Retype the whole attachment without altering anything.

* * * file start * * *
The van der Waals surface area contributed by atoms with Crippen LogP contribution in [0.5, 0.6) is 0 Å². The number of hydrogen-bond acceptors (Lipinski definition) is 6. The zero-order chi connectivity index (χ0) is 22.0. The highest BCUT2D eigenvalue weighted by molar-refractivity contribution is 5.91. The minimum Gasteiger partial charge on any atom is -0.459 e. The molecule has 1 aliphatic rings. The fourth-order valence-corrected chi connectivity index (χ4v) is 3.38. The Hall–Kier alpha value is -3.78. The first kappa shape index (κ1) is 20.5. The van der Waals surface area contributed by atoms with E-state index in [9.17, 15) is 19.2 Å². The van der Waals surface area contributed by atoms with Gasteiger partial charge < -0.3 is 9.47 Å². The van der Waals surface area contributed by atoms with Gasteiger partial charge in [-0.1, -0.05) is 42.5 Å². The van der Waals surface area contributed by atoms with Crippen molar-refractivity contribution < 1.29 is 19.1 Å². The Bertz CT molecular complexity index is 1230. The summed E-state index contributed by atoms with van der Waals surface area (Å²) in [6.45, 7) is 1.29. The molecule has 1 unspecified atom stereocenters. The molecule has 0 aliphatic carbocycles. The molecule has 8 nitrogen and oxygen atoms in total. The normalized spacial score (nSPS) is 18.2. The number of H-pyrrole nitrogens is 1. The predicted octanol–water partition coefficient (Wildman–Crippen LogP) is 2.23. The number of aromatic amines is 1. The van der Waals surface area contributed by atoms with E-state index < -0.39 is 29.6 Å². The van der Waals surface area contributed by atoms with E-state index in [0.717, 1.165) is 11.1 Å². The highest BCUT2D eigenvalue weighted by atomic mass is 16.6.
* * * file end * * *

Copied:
The van der Waals surface area contributed by atoms with Crippen LogP contribution in [0.5, 0.6) is 0 Å². The number of hydrogen-bond acceptors (Lipinski definition) is 6. The zero-order chi connectivity index (χ0) is 22.0. The highest BCUT2D eigenvalue weighted by molar-refractivity contribution is 5.91. The minimum Gasteiger partial charge on any atom is -0.459 e. The molecule has 1 aliphatic rings. The fourth-order valence-corrected chi connectivity index (χ4v) is 3.38. The Hall–Kier alpha value is -3.78. The first kappa shape index (κ1) is 20.5. The van der Waals surface area contributed by atoms with E-state index in [9.17, 15) is 19.2 Å². The van der Waals surface area contributed by atoms with Gasteiger partial charge < -0.3 is 9.47 Å². The van der Waals surface area contributed by atoms with Gasteiger partial charge in [-0.1, -0.05) is 42.5 Å². The van der Waals surface area contributed by atoms with Crippen molar-refractivity contribution < 1.29 is 19.1 Å². The Bertz CT molecular complexity index is 1230. The summed E-state index contributed by atoms with van der Waals surface area (Å²) in [6.45, 7) is 1.29. The molecule has 1 unspecified atom stereocenters. The molecule has 0 aliphatic carbocycles. The molecule has 8 nitrogen and oxygen atoms in total. The normalized spacial score (nSPS) is 18.2. The number of H-pyrrole nitrogens is 1. The predicted octanol–water partition coefficient (Wildman–Crippen LogP) is 2.23. The number of aromatic amines is 1. The van der Waals surface area contributed by atoms with E-state index < -0.39 is 29.6 Å². The van der Waals surface area contributed by atoms with E-state index in [0.717, 1.165) is 11.1 Å². The highest BCUT2D eigenvalue weighted by atomic mass is 16.6.